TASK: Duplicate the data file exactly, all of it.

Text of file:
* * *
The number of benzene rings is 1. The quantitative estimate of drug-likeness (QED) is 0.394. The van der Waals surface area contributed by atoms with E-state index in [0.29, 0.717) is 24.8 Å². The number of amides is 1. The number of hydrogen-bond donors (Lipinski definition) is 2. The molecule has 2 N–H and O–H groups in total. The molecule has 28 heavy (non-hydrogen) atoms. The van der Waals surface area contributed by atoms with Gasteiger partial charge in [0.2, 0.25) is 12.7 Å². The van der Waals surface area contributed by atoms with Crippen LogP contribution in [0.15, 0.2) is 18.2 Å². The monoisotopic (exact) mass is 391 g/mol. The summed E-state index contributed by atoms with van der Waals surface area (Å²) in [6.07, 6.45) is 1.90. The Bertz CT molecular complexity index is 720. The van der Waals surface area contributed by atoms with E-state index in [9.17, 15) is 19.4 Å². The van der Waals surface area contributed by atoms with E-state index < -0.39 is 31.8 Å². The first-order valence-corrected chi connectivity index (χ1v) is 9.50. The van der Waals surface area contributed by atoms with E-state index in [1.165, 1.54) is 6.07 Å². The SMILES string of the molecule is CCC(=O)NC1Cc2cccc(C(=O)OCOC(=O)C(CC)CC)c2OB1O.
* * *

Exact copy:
The number of benzene rings is 1. The quantitative estimate of drug-likeness (QED) is 0.394. The van der Waals surface area contributed by atoms with E-state index in [0.29, 0.717) is 24.8 Å². The number of amides is 1. The number of hydrogen-bond donors (Lipinski definition) is 2. The molecule has 2 N–H and O–H groups in total. The molecule has 28 heavy (non-hydrogen) atoms. The van der Waals surface area contributed by atoms with Gasteiger partial charge in [0.2, 0.25) is 12.7 Å². The van der Waals surface area contributed by atoms with Crippen LogP contribution in [0.15, 0.2) is 18.2 Å². The monoisotopic (exact) mass is 391 g/mol. The summed E-state index contributed by atoms with van der Waals surface area (Å²) in [6.07, 6.45) is 1.90. The Bertz CT molecular complexity index is 720. The van der Waals surface area contributed by atoms with E-state index in [9.17, 15) is 19.4 Å². The van der Waals surface area contributed by atoms with E-state index < -0.39 is 31.8 Å². The first-order valence-corrected chi connectivity index (χ1v) is 9.50. The van der Waals surface area contributed by atoms with E-state index in [1.165, 1.54) is 6.07 Å². The SMILES string of the molecule is CCC(=O)NC1Cc2cccc(C(=O)OCOC(=O)C(CC)CC)c2OB1O.